Indian-Spiced Stuffed Baby Eggplant

I couldn’t resist the cutest little eggplants at the farmers market.  Some are white, some are purple, and some have green stripes.  I knew they would have to be cooked whole to take advantage of their beauty and for some reason I had a feeling I could find the perfect way to cook them using traditional Indian methods and flavors.  I was right.

When I’m starting out with an unfamiliar ingredient or coming up with a recipe idea, I will search through my cookbooks and look online to get a feel for what other people are doing.  There are some amazing blogs out there written by Indian women containing a wealth of knowledge passed down through generations.  This recipe is inspired by two of those blogs.  It may look a bit daunting and labor intensive, but it’s actually very simple and straightforward.  I use a food processor a few times in this recipe.  If you don’t have a large one, I recommend getting a small food processor.  They are inexpensive, take up very little space, and are indispensable in the kitchen.

If you can’t find baby eggplant at your supermarket, try an Asian grocery store.  You can also try this recipe with regular sized Japanese eggplant or a globe eggplant.  Simply cut it and stuff it the same way.


IMG_1475  IMG_1458  IMG_1465


Indian-Spiced Stuffed Baby Eggplant

Serves 4


1 tablespoon neutral-flavored oil (canola, sunflower, peanut)

12 baby eggplants

1/2 teaspoon turmeric

1 teaspoon cumin

1 teaspoon coriander

1 teaspoon amchoor powder (found in Indian grocery stores, leave out if you can’t find it)

1/4 teaspoon salt

1/2 cup roasted, unsalted peanuts

3 tablespoons shredded, unsweetened coconut, lightly toasted

1 small onion

2 cloves garlic

1 cup diced tomatoes

1 cup water


1.  In a food processor, grind together the spices, salt, peanuts, and coconut to a coarse powder.  Do not grind it so long that it turns to peanut butter.  Place mixture in a bowl.

2.  To cut the eggplants, start with an X at the bottom and cut almost to the stem end but stop about 1/2 inch from the stem (see photo above).  Gently holding open each cut part of the eggplant, sprinkle the peanut mixture in.  You don’t have to stuff it too much or force more in than it seems to hold.  After stuffing all the eggplants, you should have about 2 tablespoons left over.  Put it aside for the sauce.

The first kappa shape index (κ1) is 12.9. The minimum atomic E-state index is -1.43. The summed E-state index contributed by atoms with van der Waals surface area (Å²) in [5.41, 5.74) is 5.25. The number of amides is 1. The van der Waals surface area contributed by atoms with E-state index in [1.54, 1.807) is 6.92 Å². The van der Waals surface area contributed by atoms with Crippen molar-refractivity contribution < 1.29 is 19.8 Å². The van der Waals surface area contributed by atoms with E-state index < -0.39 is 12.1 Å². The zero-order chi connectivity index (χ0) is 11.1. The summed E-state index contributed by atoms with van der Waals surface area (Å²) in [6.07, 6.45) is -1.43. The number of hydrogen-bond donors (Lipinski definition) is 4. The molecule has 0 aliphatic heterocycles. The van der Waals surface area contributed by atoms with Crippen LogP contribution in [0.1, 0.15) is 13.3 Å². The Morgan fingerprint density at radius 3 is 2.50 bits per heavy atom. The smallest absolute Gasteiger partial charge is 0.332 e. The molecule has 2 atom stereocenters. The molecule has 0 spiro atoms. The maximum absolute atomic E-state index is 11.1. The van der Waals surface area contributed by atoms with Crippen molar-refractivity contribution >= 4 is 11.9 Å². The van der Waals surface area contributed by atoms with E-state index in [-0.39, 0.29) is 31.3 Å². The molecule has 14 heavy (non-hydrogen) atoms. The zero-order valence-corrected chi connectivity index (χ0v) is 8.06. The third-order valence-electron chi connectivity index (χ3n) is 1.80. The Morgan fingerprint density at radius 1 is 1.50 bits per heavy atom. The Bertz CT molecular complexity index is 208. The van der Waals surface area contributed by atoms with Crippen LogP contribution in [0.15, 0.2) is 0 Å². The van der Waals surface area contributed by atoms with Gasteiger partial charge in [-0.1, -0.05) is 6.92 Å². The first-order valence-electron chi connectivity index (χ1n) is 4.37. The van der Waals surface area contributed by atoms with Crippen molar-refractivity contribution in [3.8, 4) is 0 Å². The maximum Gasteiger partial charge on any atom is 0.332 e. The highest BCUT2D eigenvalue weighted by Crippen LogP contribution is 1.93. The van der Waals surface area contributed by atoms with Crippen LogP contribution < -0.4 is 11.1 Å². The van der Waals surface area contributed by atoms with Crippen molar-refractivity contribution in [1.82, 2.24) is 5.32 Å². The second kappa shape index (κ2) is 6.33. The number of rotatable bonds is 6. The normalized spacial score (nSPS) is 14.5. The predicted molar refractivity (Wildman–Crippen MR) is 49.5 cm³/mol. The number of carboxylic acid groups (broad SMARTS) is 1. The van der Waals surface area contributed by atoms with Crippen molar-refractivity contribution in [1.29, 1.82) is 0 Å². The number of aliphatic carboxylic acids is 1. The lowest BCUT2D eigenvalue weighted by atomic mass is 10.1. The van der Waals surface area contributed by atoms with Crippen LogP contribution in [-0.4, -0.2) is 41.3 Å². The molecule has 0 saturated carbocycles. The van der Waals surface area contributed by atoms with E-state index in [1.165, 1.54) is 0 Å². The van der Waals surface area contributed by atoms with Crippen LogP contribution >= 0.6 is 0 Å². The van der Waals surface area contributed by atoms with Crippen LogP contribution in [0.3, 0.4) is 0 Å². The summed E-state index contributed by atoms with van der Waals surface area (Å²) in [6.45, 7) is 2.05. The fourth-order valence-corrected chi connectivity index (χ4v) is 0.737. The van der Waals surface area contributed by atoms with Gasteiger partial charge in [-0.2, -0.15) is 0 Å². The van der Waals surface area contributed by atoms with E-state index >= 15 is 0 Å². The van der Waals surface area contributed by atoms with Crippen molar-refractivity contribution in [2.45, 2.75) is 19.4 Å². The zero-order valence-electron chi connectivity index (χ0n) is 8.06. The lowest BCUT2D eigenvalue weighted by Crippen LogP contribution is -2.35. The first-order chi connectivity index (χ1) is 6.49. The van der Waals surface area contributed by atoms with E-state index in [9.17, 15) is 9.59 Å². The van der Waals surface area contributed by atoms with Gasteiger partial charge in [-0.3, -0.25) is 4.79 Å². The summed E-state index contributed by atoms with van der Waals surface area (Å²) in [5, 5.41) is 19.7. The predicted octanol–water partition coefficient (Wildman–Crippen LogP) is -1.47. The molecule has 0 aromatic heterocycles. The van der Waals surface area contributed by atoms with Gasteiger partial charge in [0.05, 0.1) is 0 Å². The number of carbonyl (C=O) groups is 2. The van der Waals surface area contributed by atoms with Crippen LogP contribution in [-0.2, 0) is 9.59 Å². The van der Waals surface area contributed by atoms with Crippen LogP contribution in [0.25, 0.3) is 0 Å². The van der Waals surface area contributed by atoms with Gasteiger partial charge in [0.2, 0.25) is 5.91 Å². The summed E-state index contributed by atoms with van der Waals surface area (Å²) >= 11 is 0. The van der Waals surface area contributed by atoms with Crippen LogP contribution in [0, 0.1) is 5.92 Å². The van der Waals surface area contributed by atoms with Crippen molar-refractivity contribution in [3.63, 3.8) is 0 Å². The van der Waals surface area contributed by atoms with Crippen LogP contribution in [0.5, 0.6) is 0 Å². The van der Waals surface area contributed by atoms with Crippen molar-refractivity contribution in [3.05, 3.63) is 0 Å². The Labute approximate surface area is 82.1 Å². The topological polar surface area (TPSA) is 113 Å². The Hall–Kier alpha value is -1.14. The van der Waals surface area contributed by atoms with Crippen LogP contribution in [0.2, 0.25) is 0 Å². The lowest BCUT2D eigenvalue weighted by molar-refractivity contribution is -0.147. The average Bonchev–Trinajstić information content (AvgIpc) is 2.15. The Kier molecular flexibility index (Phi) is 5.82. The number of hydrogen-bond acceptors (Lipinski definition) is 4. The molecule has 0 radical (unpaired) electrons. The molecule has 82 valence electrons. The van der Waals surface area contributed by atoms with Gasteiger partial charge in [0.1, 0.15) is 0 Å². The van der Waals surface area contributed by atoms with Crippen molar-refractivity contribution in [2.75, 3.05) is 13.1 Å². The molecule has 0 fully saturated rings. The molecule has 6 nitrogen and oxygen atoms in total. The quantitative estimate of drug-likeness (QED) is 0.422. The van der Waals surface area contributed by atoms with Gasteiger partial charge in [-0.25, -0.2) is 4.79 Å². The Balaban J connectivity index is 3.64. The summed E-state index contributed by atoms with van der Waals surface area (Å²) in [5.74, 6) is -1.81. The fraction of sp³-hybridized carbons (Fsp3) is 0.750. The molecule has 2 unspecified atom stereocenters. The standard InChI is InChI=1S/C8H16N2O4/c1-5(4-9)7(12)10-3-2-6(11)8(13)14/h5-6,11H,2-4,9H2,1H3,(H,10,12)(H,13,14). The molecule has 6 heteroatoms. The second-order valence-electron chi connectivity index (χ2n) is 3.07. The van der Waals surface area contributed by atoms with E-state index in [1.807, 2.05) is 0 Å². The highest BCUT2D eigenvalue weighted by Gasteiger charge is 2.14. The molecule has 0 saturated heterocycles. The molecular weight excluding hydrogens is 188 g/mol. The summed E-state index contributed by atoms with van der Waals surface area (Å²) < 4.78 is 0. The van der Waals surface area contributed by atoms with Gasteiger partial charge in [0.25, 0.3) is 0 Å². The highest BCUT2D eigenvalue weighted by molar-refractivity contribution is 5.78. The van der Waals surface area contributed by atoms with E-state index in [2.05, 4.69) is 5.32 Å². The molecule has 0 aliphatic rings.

3.  Chop the onion into large pieces and add it and the garlic to a food processor.  Grind to a smooth paste.  If you don’t have a food processor, try using a blender but you may need to add some water to make it blend.  You can also chop the onion and garlic by hand.

4.  Set a pan large enough to hold all of the eggplants in one layer (I used a wide, enameled cast iron Dutch oven) over medium heat and add the oil.  When the oil is hot, add the eggplant and cook for about 5 minutes.  Depending upon the strength of your stove, you may need to turn the heat down.  You want the eggplants to brown but keep an eye (and nose) on it to avoid burning.  Add a few tablespoons of water if this happens.  Once one side is browned, using tongs flip the eggplants over to brown on the other side, another 5 minutes or so.

5.  Once the eggplants are brown, remove them from the pan and set aside on a plate.  They do not need to be cooked through at this point.  Add the onion and garlic mixture to the pot.  It might sputter so keep an oil screen handy to cover.  Once the sputtering stops, keep stirring the mixture for about 5 minutes until it reduces and thickens a bit.

6.  Add the tomatoes, water, and a teaspoon of salt.  Bring to a simmer and place eggplant back on top of the sauce.  With the mixture simmering, place a lid on the pot and simmer for 30 minutes, giving a gentle stir every so often and making sure it’s not boiling.

7.  The dish is done when the eggplants are soft (a knife could be inserted very easily).  Check for salt and add any if needed.  Garnish with cilantro if desired.  Serve with jasmine rice, naan, or roti.



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